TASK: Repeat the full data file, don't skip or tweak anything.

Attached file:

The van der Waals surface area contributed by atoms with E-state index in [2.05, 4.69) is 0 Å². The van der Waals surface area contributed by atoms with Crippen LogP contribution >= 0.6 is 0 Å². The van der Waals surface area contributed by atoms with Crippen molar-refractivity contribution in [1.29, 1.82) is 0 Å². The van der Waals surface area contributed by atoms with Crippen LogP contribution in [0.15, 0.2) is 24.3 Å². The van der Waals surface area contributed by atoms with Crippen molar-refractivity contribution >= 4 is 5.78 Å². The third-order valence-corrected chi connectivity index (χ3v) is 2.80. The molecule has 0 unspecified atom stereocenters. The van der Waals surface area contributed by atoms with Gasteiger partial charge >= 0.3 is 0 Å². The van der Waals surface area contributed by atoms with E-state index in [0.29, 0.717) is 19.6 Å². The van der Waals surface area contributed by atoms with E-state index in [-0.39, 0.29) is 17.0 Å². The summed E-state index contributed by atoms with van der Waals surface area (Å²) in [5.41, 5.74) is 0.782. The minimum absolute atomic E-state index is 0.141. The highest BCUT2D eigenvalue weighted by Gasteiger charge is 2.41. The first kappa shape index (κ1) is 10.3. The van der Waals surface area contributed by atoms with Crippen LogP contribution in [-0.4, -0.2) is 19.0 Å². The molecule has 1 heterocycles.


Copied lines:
The van der Waals surface area contributed by atoms with E-state index in [2.05, 4.69) is 0 Å². The van der Waals surface area contributed by atoms with Crippen LogP contribution >= 0.6 is 0 Å². The van der Waals surface area contributed by atoms with Crippen molar-refractivity contribution in [1.29, 1.82) is 0 Å². The van der Waals surface area contributed by atoms with Crippen LogP contribution in [0.15, 0.2) is 24.3 Å². The van der Waals surface area contributed by atoms with Crippen molar-refractivity contribution >= 4 is 5.78 Å². The third-order valence-corrected chi connectivity index (χ3v) is 2.80. The molecule has 0 unspecified atom stereocenters. The van der Waals surface area contributed by atoms with Gasteiger partial charge >= 0.3 is 0 Å². The van der Waals surface area contributed by atoms with E-state index in [0.29, 0.717) is 19.6 Å². The van der Waals surface area contributed by atoms with E-state index in [-0.39, 0.29) is 17.0 Å². The summed E-state index contributed by atoms with van der Waals surface area (Å²) in [5.41, 5.74) is 0.782. The minimum absolute atomic E-state index is 0.141. The highest BCUT2D eigenvalue weighted by Gasteiger charge is 2.41. The first kappa shape index (κ1) is 10.3. The van der Waals surface area contributed by atoms with Crippen LogP contribution in [-0.4, -0.2) is 19.0 Å². The molecule has 1 heterocycles.